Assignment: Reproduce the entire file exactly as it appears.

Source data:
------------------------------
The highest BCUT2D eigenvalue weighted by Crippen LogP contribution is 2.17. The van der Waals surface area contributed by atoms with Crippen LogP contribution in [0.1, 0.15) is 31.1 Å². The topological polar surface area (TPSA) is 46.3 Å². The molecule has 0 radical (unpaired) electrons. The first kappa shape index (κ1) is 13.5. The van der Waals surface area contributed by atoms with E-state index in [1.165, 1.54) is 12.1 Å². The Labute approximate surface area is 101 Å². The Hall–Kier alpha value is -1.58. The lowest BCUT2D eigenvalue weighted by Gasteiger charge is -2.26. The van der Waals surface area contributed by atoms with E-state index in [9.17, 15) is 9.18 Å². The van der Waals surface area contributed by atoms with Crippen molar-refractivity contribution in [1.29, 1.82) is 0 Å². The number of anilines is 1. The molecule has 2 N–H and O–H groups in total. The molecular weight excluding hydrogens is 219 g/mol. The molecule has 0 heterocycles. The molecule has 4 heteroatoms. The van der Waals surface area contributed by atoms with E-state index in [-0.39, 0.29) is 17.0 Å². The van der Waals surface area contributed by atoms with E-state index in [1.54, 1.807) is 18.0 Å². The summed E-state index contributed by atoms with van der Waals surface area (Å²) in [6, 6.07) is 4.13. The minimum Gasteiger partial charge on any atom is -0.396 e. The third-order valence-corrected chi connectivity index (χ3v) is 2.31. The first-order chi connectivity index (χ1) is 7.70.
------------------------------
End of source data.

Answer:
The highest BCUT2D eigenvalue weighted by Crippen LogP contribution is 2.17. The van der Waals surface area contributed by atoms with Crippen LogP contribution in [0.1, 0.15) is 31.1 Å². The topological polar surface area (TPSA) is 46.3 Å². The molecule has 0 radical (unpaired) electrons. The first kappa shape index (κ1) is 13.5. The van der Waals surface area contributed by atoms with E-state index in [1.165, 1.54) is 12.1 Å². The Labute approximate surface area is 101 Å². The Hall–Kier alpha value is -1.58. The lowest BCUT2D eigenvalue weighted by Gasteiger charge is -2.26. The van der Waals surface area contributed by atoms with E-state index in [9.17, 15) is 9.18 Å². The van der Waals surface area contributed by atoms with Crippen molar-refractivity contribution in [1.29, 1.82) is 0 Å². The number of anilines is 1. The molecule has 2 N–H and O–H groups in total. The molecular weight excluding hydrogens is 219 g/mol. The molecule has 0 heterocycles. The molecule has 4 heteroatoms. The van der Waals surface area contributed by atoms with E-state index in [-0.39, 0.29) is 17.0 Å². The van der Waals surface area contributed by atoms with E-state index in [1.54, 1.807) is 18.0 Å². The summed E-state index contributed by atoms with van der Waals surface area (Å²) in [6, 6.07) is 4.13. The minimum Gasteiger partial charge on any atom is -0.396 e. The third-order valence-corrected chi connectivity index (χ3v) is 2.31. The first-order chi connectivity index (χ1) is 7.70.